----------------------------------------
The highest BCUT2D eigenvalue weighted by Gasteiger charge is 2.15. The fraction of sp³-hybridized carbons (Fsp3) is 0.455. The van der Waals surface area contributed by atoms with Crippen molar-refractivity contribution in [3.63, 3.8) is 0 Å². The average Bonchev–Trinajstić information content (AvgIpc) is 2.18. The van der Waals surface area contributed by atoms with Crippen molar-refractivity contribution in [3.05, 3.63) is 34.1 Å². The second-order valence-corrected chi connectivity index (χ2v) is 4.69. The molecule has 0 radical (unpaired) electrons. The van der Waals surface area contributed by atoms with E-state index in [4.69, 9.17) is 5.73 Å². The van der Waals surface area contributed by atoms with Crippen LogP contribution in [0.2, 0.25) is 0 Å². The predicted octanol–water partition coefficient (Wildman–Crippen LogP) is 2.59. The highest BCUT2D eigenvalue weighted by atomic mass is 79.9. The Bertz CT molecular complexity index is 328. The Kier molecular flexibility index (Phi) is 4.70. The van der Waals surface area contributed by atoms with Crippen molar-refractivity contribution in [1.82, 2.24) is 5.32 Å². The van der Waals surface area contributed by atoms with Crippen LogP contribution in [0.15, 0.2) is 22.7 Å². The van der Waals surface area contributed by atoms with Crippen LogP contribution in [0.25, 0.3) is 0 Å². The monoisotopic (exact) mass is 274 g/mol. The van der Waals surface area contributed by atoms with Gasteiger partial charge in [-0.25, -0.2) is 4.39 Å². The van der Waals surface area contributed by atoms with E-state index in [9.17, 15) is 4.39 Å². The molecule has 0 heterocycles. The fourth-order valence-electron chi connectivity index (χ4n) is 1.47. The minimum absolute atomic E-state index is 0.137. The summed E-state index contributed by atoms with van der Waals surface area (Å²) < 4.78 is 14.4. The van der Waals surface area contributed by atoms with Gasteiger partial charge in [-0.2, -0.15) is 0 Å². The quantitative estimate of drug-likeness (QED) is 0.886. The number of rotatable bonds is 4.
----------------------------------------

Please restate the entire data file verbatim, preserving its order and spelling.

The highest BCUT2D eigenvalue weighted by Gasteiger charge is 2.15. The fraction of sp³-hybridized carbons (Fsp3) is 0.455. The van der Waals surface area contributed by atoms with Crippen molar-refractivity contribution in [3.63, 3.8) is 0 Å². The average Bonchev–Trinajstić information content (AvgIpc) is 2.18. The van der Waals surface area contributed by atoms with Crippen molar-refractivity contribution in [3.05, 3.63) is 34.1 Å². The second-order valence-corrected chi connectivity index (χ2v) is 4.69. The molecule has 0 radical (unpaired) electrons. The van der Waals surface area contributed by atoms with E-state index in [4.69, 9.17) is 5.73 Å². The van der Waals surface area contributed by atoms with Crippen LogP contribution in [0.2, 0.25) is 0 Å². The predicted octanol–water partition coefficient (Wildman–Crippen LogP) is 2.59. The highest BCUT2D eigenvalue weighted by atomic mass is 79.9. The Bertz CT molecular complexity index is 328. The Kier molecular flexibility index (Phi) is 4.70. The van der Waals surface area contributed by atoms with Crippen molar-refractivity contribution in [1.82, 2.24) is 5.32 Å². The van der Waals surface area contributed by atoms with Crippen LogP contribution in [0.15, 0.2) is 22.7 Å². The van der Waals surface area contributed by atoms with Crippen LogP contribution in [0.25, 0.3) is 0 Å². The monoisotopic (exact) mass is 274 g/mol. The van der Waals surface area contributed by atoms with Gasteiger partial charge in [-0.25, -0.2) is 4.39 Å². The van der Waals surface area contributed by atoms with E-state index in [9.17, 15) is 4.39 Å². The molecule has 0 heterocycles. The fourth-order valence-electron chi connectivity index (χ4n) is 1.47. The minimum absolute atomic E-state index is 0.137. The summed E-state index contributed by atoms with van der Waals surface area (Å²) < 4.78 is 14.4. The van der Waals surface area contributed by atoms with Gasteiger partial charge in [-0.2, -0.15) is 0 Å². The quantitative estimate of drug-likeness (QED) is 0.886. The number of rotatable bonds is 4.